The lighting by Brandon Howell is one mentionable aspect that invites us into the minds of the characters, telling us when they were ‘in scene’ and ‘in reality,’ and ultimately takes us on their journey of the character’s boundaries disappearing. The costume and props were striking! Vanda’s (Samantha Cormier) costume design by Cynthia Jeffery illustrates her character and storyline. The set by Clark Andreas Ray and The sound design were thoughtful and set the scene perfectly. The sound design helped bring an element of shock, magic, and timelessness to the play. Although the tech was minimal, the piece would have not been what it was without it.
This play made me feel uncomfortable and tested my mind in all the best ways. It’s been 48 hours and I’m still thinking about it! I’d recommend this play to anyone who loves adaptations, mythology, and thought provoking theatre!
“It was truly a joy to watch all of these beloved characters weave in and out of multiple contrasting roles with such seamless transition and believable delivery.”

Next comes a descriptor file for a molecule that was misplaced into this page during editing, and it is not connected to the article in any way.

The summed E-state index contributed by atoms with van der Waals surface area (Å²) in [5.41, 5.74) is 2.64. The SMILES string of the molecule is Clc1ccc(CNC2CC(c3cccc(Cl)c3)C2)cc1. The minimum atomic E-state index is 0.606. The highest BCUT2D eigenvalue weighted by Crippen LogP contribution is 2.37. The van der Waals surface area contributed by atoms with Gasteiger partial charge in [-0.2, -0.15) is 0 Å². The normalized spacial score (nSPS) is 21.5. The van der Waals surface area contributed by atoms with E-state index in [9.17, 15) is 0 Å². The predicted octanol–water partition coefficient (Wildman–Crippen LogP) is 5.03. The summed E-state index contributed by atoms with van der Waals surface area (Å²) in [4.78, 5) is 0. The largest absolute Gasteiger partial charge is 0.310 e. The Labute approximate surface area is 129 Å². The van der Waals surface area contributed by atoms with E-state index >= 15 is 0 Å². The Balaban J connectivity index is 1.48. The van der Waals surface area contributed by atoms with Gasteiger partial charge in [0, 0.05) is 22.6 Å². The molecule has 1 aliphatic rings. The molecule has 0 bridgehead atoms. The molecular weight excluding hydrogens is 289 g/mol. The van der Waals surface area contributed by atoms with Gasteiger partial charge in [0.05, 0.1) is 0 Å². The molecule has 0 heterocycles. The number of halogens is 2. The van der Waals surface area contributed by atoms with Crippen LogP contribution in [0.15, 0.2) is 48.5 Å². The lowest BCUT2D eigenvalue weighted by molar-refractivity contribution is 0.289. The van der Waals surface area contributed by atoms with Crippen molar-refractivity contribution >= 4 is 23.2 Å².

A Sonoran Desert Carol is truly anything but just a “play.” It is a celebration of the culture and the essence of our home in the southwest. This heart-warming story is an adaptation of the Charles Dickens classic A Christmas Carol, developed and workshopped by the production’s creative team. This reimagination transports local audiences to a place that feels just as nostalgic as the tale itself. You don’t quite know what to expect with this adaptation and that alone creates half of the mystery and magic behind the journey. The play follows the life of Mr. Eli Rumpet, a wildly successful businessman whose greed and selfish decisions lead to an intervention of the heart by otherworldly beings. The hardships and pleas by the people who make up the few relationships in Mr. Rumpet’s life challenge him to reexamine the consequences of his choices, but most importantly, show him that the potential losses of his investments — both literal and metaphorical — go far beyond the material realm and are quite grave, indeed. I hesitate to reveal anything more specific on the delicate unfolding of this story and will leave it to the “time beings” and talented cast to share what is not only theirs but “our story,” with people like you and me.